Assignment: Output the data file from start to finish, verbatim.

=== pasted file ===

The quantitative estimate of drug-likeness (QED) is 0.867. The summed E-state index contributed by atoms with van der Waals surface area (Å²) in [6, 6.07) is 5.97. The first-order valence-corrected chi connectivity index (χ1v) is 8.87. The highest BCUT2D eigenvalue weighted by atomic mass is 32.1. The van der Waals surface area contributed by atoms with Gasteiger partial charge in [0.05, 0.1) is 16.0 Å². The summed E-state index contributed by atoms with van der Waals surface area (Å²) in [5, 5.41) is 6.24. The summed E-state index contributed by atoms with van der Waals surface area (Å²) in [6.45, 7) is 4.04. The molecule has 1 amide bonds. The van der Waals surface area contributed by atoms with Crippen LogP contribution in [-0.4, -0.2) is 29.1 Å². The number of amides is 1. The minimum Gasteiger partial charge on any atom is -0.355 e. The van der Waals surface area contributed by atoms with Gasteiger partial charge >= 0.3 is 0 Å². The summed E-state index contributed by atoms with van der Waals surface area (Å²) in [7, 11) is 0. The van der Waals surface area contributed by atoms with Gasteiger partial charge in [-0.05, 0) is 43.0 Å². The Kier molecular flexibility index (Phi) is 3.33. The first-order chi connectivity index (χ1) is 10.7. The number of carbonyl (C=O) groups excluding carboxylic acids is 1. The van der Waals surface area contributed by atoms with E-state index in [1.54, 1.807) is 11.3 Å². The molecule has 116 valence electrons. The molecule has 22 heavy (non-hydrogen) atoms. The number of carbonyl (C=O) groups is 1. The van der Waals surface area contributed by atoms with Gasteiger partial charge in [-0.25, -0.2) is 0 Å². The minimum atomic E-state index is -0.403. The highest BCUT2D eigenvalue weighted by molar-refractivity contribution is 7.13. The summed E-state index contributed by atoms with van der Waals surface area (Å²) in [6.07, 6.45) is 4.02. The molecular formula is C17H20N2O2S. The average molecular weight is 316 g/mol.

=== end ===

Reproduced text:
The quantitative estimate of drug-likeness (QED) is 0.867. The summed E-state index contributed by atoms with van der Waals surface area (Å²) in [6, 6.07) is 5.97. The first-order valence-corrected chi connectivity index (χ1v) is 8.87. The highest BCUT2D eigenvalue weighted by atomic mass is 32.1. The van der Waals surface area contributed by atoms with Gasteiger partial charge in [0.05, 0.1) is 16.0 Å². The summed E-state index contributed by atoms with van der Waals surface area (Å²) in [5, 5.41) is 6.24. The summed E-state index contributed by atoms with van der Waals surface area (Å²) in [6.45, 7) is 4.04. The molecule has 1 amide bonds. The van der Waals surface area contributed by atoms with Crippen LogP contribution in [-0.4, -0.2) is 29.1 Å². The number of amides is 1. The minimum Gasteiger partial charge on any atom is -0.355 e. The van der Waals surface area contributed by atoms with Gasteiger partial charge >= 0.3 is 0 Å². The summed E-state index contributed by atoms with van der Waals surface area (Å²) in [7, 11) is 0. The van der Waals surface area contributed by atoms with Gasteiger partial charge in [-0.05, 0) is 43.0 Å². The Kier molecular flexibility index (Phi) is 3.33. The first-order chi connectivity index (χ1) is 10.7. The number of carbonyl (C=O) groups excluding carboxylic acids is 1. The van der Waals surface area contributed by atoms with E-state index in [1.54, 1.807) is 11.3 Å². The molecule has 116 valence electrons. The molecule has 22 heavy (non-hydrogen) atoms. The number of carbonyl (C=O) groups is 1. The van der Waals surface area contributed by atoms with Gasteiger partial charge in [-0.25, -0.2) is 0 Å². The minimum atomic E-state index is -0.403. The highest BCUT2D eigenvalue weighted by molar-refractivity contribution is 7.13. The summed E-state index contributed by atoms with van der Waals surface area (Å²) in [6.07, 6.45) is 4.02. The molecular formula is C17H20N2O2S. The average molecular weight is 316 g/mol.